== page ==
Basra, Iraq -- Iraqi Christians fear that a war against Iraq will trigger religious tensions that they say presently don't exist between them and their Muslim compatriots. "We have had it good in Iraq," says one Christian describing the peaceful coexistence of the religious communities to a correspondent visiting Iraq's second biggest city, Basra in the south of the country. He expresses concern that a war could be deliberately turned into a religious conflict.
Fanaticism among Muslims increased in the years after the Gulf War in 1991, Christians say, but this had not affected the Christian communities in a major way. Another man tells the reporter: "We have had no religious problems till now. There has never been any harassment of us as Christians."
Yet some Christians fear a new conflict could end that peaceful coexistence between the religious communities, especially in the south of the country, where the majority of people are Shi'a Muslims - as are more than 60 per cent of all Iraqi's.
Although Christians downplay fears about their relations with Muslims, freedom of speech and movement in Iraq cannot be taken for granted. Evangelical work, for example, is forbidden.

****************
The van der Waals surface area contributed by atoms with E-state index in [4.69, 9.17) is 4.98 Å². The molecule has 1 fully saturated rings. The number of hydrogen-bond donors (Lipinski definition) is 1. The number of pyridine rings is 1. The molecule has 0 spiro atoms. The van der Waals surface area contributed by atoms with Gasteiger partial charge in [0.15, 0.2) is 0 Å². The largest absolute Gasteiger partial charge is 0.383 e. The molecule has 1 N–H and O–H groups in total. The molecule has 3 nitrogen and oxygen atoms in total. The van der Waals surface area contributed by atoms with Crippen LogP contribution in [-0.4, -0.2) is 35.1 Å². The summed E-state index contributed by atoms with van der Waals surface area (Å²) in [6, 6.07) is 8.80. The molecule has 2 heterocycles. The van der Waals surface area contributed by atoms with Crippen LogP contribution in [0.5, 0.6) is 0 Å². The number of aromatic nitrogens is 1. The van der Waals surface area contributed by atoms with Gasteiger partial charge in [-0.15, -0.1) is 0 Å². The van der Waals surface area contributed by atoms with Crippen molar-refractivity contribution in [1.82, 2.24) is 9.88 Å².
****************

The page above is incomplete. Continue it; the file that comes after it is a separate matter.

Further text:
Despite all the fear that there will be a US-led war against their country, Christians in Basra don't foresee any religious problems in their direct neighborhood, where everyone knows everyone else.
But they say they feel exposed as a minority and that their children are asked by Muslim students to convert to Islam. And they remember that in the 1991 war Christians were accused by Muslims of being allies of the United States.
In the south of the country daily pressure is already high for both Christians and Muslims. Residents rue that Basra has declined from a wealthy city in the seventies to one of the poorest in Iraq today. It lies in an area known as a "no-fly" zone set up by UN resolutions that are subjected to bombings carried out mainly by US and British aircraft.
Basra is an important oil center with a long history of prosperity that was disrupted by two wars in the last two decades. The city suffered heavy destruction from the Iran-Iraq War fought from 1980-1986 and then it faced a new round of devastation during the Gulf War.
UN sanctions were imposed because of Iraq's refusal to comply with 19 resolutions after the Gulf War, and they have taken their toll.
Jobs are virtually non-existent for many people, mothers and children are often seen begging on the streets, drinking water is very scarce and there is no electricity in many places.
"The churches already support some of these people, Christians and Muslims, with meager means at their disposal," said one Christian. "But if there is a war these people will be the most vulnerable."
By Rainer Lang